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- South Park: The Fractured But Whole
South Park: The Fractured But Whole should have hit it out of the park. The Stick of Truth was a hilarious game, which paired a ton of fan service with sharp dialogue and a dollop of the animated series’ trademark toilet humor. Much like the show’s best episodes it expertly blended dumb jokes with topical wit, and its loving parodying of RPG tropes made it a treat for both fans of the genre and of South Park. On the other hand, The Fractured But Whole has twenty hours of farts and a questionable approach to jokes about race.
I’ve been watching the show long before I should have been allowed to, so I am fully aware of its shtick. I get that South Park creators Trey Parker and Matt Stone adopt an even-handed approach to offense, with their roving satirical eye being indiscriminate when it comes to selecting its targets. But The Fractured But Whole is misguided in so many areas that it’s often difficult to know exactly what Parker and Stone are trying to say, if they’re even trying to say anything at all.
A good example of this is in your dealings with South Park’s local police force. During the game the South Park police will ask you to apprehend two “crime lords,” who just so happen to be innocent black men. Later on in the game you discover the extent of the force’s racism, with them each a part of a secret cult that worships a monster from the H.P. Lovecraft mythos that solely feeds on “dark meat.” As a result, the police officers apprehend black men from the town, then shove them into a pit containing the creature. The creature’s name is Shub-Niggurath.
The local law enforcement’s institutional racism is one of the major story threads throughout the first half of the game, and as I journeyed deeper into the station and slowly uncovered its darker secrets, I naturally expected the pay-off to be some biting commentary from Parker and Stone, or at the very least funny. In the end, this quest was simply a set-up for a joke revolving around a name that sounds like a racial slur. South Park‘s ardent fan base will argue that comedians should be allowed to joke about anything, and I vehemently agree. However, if you’re dealing with sensitive issues such as systemic racism and your punchline is the n-word, with it bearing no discernible intent other than to shock, then that’s the kind of low-brow, “2edgy4me” humor you’d expect from a /pol/ user and not two Emmy award winning comedy writers.
Trey Parker and Matt Stone have been accused of fence-sitting many times in recent seasons of the show. While the series has always dipped to the center-right (leading to the coining of the term “South Park Republican“), they have routinely found targets of their ire on both sides of the political spectrum. Many of the older episodes would still adopt a centrist approach, but at least when they tackled topical issues, it felt like both Parker and Stone ultimately had something to say even if you disagreed with them. The Fractured But Whole is emblematic of the show’s more directionless and inconsistent recent episodes, which has seen its creators become so aggressive with their even-handedness that, in some respects, it almost feels like cowardice. The pay-off to the above joke seems to be “hey, racism’s bad but saying racist words is also pretty funny, huh?” You spend an hour or so dealing with Parker and Stone’s look at institutional racism, only for the end result to be a monster with the n-word in its name.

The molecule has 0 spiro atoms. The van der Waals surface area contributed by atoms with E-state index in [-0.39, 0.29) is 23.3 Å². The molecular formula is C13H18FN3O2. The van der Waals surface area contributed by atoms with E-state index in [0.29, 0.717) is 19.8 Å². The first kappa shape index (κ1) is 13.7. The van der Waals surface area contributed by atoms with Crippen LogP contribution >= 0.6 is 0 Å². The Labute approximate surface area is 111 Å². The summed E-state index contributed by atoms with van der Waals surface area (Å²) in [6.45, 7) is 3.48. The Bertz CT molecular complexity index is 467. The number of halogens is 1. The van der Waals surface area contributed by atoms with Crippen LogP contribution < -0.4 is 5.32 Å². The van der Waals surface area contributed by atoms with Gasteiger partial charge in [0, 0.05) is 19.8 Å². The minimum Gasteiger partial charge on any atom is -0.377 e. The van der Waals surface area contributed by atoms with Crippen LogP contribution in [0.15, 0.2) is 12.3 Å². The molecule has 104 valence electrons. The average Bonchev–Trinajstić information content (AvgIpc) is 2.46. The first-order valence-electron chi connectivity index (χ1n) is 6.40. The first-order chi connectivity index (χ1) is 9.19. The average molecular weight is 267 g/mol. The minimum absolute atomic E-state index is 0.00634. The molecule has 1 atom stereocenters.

There are other examples of this peppered throughout the game. There’s an encounter with a ninja who attempts to assert the authenticity of his nationality by pointing out that he has “squinty eyes,” while a funny and surprisingly thoughtful scene with Mr. Mackey regarding the gender of your character is contradicted by a joke regarding transgender restrooms, in which the public toilet for trans people is labelled “cissy.” It’s anarchic but not in a good way, switching between attempts at a more intelligent take on a topic to then taking an easy cheap shot at it, to the point where its stance on mostly every topic it confronts in indiscernible.
But The Fractured But Whole doesn’t just miss the mark when it comes to more divisive topics; much of the game’s humor is also predicated upon farts remaining funny over a sustained period of time, in this case over twenty hours. Now, you can’t trust anyone who doesn’t appreciate laughing at a good fart every now and again, but Parker and Stone are so wrapped up in the notion that farts should be the driving force of The Fractured But Whole that it becomes tired within the first couple of hours. Each of your character’s time-warping abilities is fart-based. Certain side-quests revolve around farting. Your buddy powers all require you to fart. It’s endless, and coupled with a recurring mini-game in which you must shit into each of the town’s toilets for XP, it’s juvenile to the point of becoming awkward. Who are these people who are still finding these fart jokes funny into the game’s tenth hour, and how can we ensure that they never integrate into our society?
South Park is too old and too predictably controversial to be considered offensive. We know by now that Parker and Stone have a penchant for missing the mark, and that their specific brand of humor sometimes sees them fence-sitting to the point where you can see the posts emerging from out of their mouths. As noted in my review, I also remained relatively entertained by the game (largely as a result of its excellent combat), even though many of its jokes failed to hit the mark. However, it’s disappointing to see the quality of of its humor decline so heavily in the time since The Stick of Truth, and its failings are representative of a wider problem with South Park in general: it’s a show that shouts loudly, but it routinely doesn’t have much to say.